The U.S. Postal Service continues to experience mail delays despite steps taken to reverse the controversial changes that caused them, a new Senate report revealed on Friday, raising concerns about the USPS ‘ability to deliver election mail to time.
The report Senator Gary Peters (D-Mich.), the ranking member of the Senate Homeland Security Committee, found that the delivery rate of first class mail on time for the week of September 26 to October 2 was 86% , which is an improvement of 1.7% from the previous week and a notable improvement from mid-August, when only 81.5% of first class mail was delivered on time.
The rate has remained below the on-time delivery rate of 91.1% since early July, before new Postmaster General Louis DeJoy imposed changes that resulted in widespread mail delays, and the report notes that delays “increased overall” in September after starting to improve. in August.
Delays continue nationwide, with 59 of the 67 USPS postal districts still experiencing lower on-time delivery rates than before DeJoy’s changes were implemented.
DeJoy’s changes, which included a directive requiring postal trucks to run on time, which resulted in the mail being delayed, were overturned in several court orders and are now in the process of being overturned, although the ‘USPS has rejected some of the terms of the injunctions and is would have still negotiating a final settlement.
Peters’ report noted that while the USPS is clearly working to reverse damaging changes, the fact that service has not yet fully bounced back and continues to fluctuate “represents[s] a threat to critical mail delivery ”that must be“ dealt with immediately ”.
“The extent to which election mail was specifically affected is not clear” from publicly available data, the report notes, although it is classified as first class mail and therefore would be included in the figures. delivery on time.
“The postal service’s performance has still not returned to its previous on-time delivery standards, and these delays will continue to affect Michiganders and people across the country,” Peters said in a statement. “When it comes to prescription drugs, business mail or postal ballots, even a one day delay can have a serious effect. “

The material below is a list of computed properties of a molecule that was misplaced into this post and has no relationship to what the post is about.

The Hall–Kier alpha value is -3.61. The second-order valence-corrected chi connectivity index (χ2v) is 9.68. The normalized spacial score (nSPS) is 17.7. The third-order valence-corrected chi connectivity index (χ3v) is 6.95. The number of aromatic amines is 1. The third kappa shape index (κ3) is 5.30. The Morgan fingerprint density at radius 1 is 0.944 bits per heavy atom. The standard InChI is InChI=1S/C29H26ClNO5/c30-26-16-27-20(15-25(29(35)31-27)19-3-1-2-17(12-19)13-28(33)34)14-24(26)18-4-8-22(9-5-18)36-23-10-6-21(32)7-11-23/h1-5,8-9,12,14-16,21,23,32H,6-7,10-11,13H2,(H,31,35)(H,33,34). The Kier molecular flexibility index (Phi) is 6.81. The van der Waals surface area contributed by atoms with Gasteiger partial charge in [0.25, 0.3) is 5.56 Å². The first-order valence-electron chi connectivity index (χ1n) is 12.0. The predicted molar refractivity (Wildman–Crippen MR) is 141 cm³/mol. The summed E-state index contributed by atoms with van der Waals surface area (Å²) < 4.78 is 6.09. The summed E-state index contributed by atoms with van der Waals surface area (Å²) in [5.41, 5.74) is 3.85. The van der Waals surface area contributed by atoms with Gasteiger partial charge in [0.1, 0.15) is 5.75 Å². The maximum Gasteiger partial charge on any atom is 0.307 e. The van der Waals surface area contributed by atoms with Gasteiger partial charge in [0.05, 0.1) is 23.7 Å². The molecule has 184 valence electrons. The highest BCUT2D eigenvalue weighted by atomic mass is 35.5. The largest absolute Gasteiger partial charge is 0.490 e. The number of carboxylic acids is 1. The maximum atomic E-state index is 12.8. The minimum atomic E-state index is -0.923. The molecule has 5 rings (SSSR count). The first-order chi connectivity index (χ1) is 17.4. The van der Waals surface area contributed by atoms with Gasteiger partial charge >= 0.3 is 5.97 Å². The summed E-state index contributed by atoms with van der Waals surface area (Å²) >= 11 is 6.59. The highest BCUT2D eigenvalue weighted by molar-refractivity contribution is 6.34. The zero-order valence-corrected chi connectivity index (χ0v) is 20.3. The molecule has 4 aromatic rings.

The USPS has consistently reaffirmed its commitment to delivering election mail, with DeJoy describing it as the agency’s number one priority, and has made it clear its intention to comply with court rulings ordering the changes. In response to Peters’ report, USPS spokesman David Partenheimer said NBC News that the agency’s most recent service data “shows an improvement in service for first class mail and marketing and can be attributed to our continued focus on advancing inventory, reducing cycle times and improving efficient use of transport ”. Partenheimer also said the agency will respond to a letter sent by Peters to DeJoy on Friday to request more information on the agency’s continued operations.
The USPS changes and the resulting mail delays became a major source of outrage as critical mail was delayed across the country. Peters’ office previously found that ongoing delays had caused 85 million letters to be delayed in a single week, affecting everything from paychecks to prescription drugs. Peters’ investigation into the agency is one of many steps Congress Democrats have taken in response to the mail delays, including calling DeJoy to testify, issuing a subpoena for documents and passing a legislation to reverse DeJoy’s changes. The effect of delays on election mail has been of particular concern among Democrats, as the agency warned 46 states over the summer that ballots may not be delivered in time to be counted. and Democratic critics have accused DeJoy, a GOP fundraiser and Trump ally. , intentionally working with the president to undermine postal voting. DeJoy has repeatedly denied these accusations and affirmed his support for postal voting, and in light of the ongoing controversy, the agency has devoted significant additional resources election mail to ensure it is delivered on time.
85 million mails delayed in one week under DeJoy, Senate report (Forbes)
Postal service changes overturned by two other judges (Forbes)
Postal service warns of “massive operational disruption” amid nationwide injunctions (Forbes)